• Irritation 
  • Inflammation 
  • Peeling 
  • Retinization (or “retinol burn,” which manifests as redness and flaking)
    Skin cycling, on the other hand, is much more strategic—and may lead to more perks than elaborate routines that call for a myriad of products.  

The benefits of skin cycling 

In addition to diminishing the risk of skin irritation and boosting the power of select skincare products (to say nothing of its affordability), skin cycling has the potential to:

  • Nourish the skin barrier, which may be vulnerable to harm from the overuse of exfoliants, retinoids and other products 
  • Reduce the chance of a product’s side effects by using it less frequently 
  • Amplify hydration (particularly for those with dry or sensitive skin or in the winter months when natural moisture falters)—and the soft, luminous skin that arrives with it 

Is skin cycling right for you?

If you’ve just begun using exfoliants like an AHA or a retinoid, you’re in the perfect position to give skin cycling a whirl: Its schedule allows you to introduce these products slowly and gradually to your skin, thereby curbing the chance of a negative reaction. If, however, you’ve been using exfoliants and retinoids for some time, tolerate them well, and have outstanding results, you may not need to rock the boat. 

Further, while skin cycling is deemed generally safe and potentially useful, there is an exception: Those who have active skin concerns such as eczema and acne. A hormonal imbalance could be the cause for your skin condition, so skin cycling might not be the right solution to address a different rooted issue. Depending on the severity of your skin condition, be sure to receive your dermatologist’s express approval before modifying your current skincare regimen, especially if you’re on medication.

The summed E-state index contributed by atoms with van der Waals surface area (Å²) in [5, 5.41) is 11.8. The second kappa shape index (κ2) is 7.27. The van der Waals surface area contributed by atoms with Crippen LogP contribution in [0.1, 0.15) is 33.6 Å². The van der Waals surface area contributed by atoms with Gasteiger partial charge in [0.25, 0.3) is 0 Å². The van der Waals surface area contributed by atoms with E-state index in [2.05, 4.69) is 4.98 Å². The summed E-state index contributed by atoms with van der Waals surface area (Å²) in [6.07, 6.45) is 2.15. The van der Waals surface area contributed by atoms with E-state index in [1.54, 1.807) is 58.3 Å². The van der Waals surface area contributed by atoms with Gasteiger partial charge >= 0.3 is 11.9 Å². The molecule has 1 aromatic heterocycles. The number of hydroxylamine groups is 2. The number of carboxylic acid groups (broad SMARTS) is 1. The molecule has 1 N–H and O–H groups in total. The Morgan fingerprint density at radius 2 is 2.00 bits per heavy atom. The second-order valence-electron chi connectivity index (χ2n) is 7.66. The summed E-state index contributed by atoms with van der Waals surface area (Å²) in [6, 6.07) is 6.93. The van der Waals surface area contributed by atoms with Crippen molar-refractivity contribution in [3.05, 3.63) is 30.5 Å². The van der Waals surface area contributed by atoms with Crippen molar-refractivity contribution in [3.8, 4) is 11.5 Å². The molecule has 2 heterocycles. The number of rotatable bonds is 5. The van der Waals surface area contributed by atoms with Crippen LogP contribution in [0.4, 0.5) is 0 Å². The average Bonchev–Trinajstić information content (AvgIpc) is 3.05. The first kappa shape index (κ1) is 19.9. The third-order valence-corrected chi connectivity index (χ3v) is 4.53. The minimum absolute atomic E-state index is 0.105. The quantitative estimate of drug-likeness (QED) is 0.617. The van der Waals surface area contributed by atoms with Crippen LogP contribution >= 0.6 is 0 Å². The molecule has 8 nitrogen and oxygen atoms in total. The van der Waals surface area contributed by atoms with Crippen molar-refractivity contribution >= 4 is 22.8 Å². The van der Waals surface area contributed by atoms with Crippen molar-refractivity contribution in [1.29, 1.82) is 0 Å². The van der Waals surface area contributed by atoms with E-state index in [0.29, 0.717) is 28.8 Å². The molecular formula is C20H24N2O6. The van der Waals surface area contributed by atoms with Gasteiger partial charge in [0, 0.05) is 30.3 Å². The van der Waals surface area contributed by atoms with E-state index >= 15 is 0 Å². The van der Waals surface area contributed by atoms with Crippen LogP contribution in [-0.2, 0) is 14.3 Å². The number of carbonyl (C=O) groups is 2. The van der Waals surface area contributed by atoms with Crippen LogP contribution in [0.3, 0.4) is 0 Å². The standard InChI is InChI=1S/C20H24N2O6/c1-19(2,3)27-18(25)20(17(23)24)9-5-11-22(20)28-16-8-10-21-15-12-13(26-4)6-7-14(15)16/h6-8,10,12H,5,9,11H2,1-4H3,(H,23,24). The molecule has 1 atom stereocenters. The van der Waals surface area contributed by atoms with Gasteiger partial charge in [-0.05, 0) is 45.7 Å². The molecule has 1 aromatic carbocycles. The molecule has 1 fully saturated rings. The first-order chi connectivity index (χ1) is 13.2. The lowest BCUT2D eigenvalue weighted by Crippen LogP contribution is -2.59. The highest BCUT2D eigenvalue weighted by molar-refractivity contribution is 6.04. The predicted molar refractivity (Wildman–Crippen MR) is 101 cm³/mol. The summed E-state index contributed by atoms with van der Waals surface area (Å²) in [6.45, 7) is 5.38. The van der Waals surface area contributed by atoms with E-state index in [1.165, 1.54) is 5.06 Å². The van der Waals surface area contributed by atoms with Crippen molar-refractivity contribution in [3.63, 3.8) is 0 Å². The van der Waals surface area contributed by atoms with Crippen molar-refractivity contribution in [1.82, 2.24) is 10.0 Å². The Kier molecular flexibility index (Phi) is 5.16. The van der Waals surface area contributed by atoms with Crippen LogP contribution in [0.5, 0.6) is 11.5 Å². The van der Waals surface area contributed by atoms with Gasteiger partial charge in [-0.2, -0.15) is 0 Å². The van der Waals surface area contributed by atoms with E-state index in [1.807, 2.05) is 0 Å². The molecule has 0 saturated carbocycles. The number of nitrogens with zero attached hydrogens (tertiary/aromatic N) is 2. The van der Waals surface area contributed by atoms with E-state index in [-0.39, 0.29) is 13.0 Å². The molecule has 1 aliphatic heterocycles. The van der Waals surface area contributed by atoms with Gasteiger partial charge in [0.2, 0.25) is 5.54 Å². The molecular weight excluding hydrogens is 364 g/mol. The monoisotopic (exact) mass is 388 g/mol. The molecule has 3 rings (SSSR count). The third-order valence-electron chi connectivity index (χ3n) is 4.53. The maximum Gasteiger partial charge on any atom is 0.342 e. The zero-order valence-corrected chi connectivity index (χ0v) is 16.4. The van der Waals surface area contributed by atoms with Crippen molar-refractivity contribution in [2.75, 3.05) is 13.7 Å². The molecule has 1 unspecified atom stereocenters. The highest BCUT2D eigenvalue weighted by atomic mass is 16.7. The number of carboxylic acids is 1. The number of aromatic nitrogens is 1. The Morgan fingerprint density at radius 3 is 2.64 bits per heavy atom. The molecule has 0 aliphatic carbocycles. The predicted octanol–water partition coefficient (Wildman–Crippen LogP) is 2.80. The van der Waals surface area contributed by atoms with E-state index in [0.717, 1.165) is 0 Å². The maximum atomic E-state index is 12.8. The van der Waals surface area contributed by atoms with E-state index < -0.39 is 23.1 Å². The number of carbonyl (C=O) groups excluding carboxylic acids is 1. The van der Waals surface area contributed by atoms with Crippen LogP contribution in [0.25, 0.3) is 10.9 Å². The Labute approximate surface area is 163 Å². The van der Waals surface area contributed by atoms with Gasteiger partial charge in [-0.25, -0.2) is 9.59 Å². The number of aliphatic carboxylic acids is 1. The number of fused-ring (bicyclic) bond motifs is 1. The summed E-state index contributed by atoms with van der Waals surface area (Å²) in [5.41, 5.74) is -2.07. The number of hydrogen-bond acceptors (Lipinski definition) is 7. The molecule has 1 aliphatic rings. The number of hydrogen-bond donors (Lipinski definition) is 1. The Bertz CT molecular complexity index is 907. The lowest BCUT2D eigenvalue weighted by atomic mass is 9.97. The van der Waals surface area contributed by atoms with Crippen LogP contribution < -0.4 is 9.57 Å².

But if you do get the green light? Enjoy the uncomplicated nature of the skin cycling process—and bask in its rejuvenating benefits.  

The views expressed in this article do not necessarily represent the views of Murad, and are for informational purposes only, even if the advice of physicians and medical practitioners are included. This article is not a substitute for professional medical advice, diagnosis or treatment, and should not be considered specific medical advice.

New York Times website, Should you be skin cycling? 
Very Well Health website, How does skin cycling work? 
Healthline website, Retinoid facts 
Advances in Dermatology and Allergology, 2019, volume 36, issue 4, pages 392-397 
Cleveland Clinic website, Moisturizer and dry skin 
U.S. Dermatology Partners website, Skincare habits to break 
Healthline website, Retinol burn 
Health News website, Skin cycling 

About the Author

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Jacki Marzano is SoCal-based storyteller and head copywriter at Murad Skincare. She's shaped the voice of some of the most recognized beauty brands in the business, has a penchant for sharing homemade cookies, and believes SPF is the secret to getting carded well into your 40s.